What do Steven Spielberg, Mary Kay Ash, George Eastman, Lillian Vernon, Howard Schultz, and George A. Hormel all have in common? They're among the more than 500 American "empire builders" who are profiled in Anthony and Diane Hallet's inspiring and informative Entrepreneur Magazine Encyclopedia of Entrepreneurs
. The comprehensive resource--which runs alphabetically from Wallace C. Abbott of Abbott Laboratories to Kurt Ziebart of Ziebart International--lays out the personal histories and professional accomplishments of both legendary and relatively unknown men and women who have made a lasting mark in business over the past two centuries.
exists to assist persons who wish to become entrepreneurs; here they present capsule biographies of well over 400 persons who succeeded in their ventures. Ranging from Jack Daniel of distillery fame, to the founders of Reader's Digest
, and from Ben and Jerry to Booz, Allen and Hamilton, these profiles are meant to inspire readers to emulate successful businesspeople. Entries of one to three pages each give a flavor of the person or persons starting the business, sometimes a photograph, and a brief history of the company to this day. The entries are arranged alphabetically by the name of the first founding owner, with all cofounders names shown and the company name underneath. Company archives are credited for most of the biographical and company information given. There is no table of contents, but there are two indexes, one by company name and one including all founders' names.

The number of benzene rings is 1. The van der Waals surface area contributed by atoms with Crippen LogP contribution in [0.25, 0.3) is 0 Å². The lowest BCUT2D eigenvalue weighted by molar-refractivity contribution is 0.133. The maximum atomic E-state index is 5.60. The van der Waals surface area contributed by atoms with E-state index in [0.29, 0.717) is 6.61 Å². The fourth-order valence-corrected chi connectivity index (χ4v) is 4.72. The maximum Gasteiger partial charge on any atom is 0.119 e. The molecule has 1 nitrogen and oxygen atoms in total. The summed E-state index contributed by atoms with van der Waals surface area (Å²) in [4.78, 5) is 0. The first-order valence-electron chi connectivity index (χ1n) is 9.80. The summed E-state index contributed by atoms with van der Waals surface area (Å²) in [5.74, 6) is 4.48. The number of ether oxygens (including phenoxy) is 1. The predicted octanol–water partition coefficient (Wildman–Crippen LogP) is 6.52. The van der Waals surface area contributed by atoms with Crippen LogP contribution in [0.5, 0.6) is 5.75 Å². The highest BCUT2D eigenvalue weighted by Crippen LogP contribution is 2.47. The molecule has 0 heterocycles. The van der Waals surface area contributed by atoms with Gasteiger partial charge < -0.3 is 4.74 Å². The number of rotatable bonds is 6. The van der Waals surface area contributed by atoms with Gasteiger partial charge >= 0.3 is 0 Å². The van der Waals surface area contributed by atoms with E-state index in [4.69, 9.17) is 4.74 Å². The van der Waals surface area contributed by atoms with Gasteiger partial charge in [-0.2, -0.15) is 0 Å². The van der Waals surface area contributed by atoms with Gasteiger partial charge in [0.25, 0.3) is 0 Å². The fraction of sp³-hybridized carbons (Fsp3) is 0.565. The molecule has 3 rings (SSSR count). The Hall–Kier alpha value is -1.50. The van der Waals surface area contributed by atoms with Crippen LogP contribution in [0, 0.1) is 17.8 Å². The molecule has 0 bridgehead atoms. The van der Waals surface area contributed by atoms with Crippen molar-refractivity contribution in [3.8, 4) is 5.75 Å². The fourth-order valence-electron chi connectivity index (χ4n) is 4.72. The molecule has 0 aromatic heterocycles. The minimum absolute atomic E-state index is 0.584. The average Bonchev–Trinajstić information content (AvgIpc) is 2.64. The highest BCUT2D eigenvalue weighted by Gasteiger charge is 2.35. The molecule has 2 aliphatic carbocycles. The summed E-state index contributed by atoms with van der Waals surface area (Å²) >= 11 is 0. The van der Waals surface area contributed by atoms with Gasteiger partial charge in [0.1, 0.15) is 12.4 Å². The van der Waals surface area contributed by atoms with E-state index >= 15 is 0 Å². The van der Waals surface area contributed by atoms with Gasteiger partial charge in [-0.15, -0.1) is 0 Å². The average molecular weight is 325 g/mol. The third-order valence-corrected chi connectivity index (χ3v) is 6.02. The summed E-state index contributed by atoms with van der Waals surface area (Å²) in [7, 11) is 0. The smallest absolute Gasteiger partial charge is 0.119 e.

Many of the people profiled here will not be found in other recent collective business biographies. Only 10 people have entries in both this volume and in Aronoff and Ward's Contemporary Entrepreneurs [RBB O 1 92], which has 74 total entries. Contemporary Entrepreneurs has longer entries with bibliographies, but Encyclopedia of Entrepreneurs includes hundreds more and updates some of those 10. Ingham and Feldman's Contemporary American Business Leaders, a Biographical Dictionary [RBB My 15 90] has considerably longer entries with bibliographies but includes only 116 people.
Patrons are frequently looking for information such as this, and the Encyclopedia of Entrepreneurs includes a broad range, from Rebecca W. Pennock Lukens (born 1794) of Lukens Steel to more current founders, such as Lane Nemeth of Discovery Toys. One can always quibble with those chosen to be included and those omitted; it was a hard choice for the authors, and they say there may be further volumes. While especially useful as a circulating title where patrons are looking for inspiration to start their own businesses, the encyclopedia will also serve as a reference source wherever patrons are looking for information on such businesses and founders. The informality and bits of detail provide fascinating glimpses of these entrepreneurs and their company beginnings.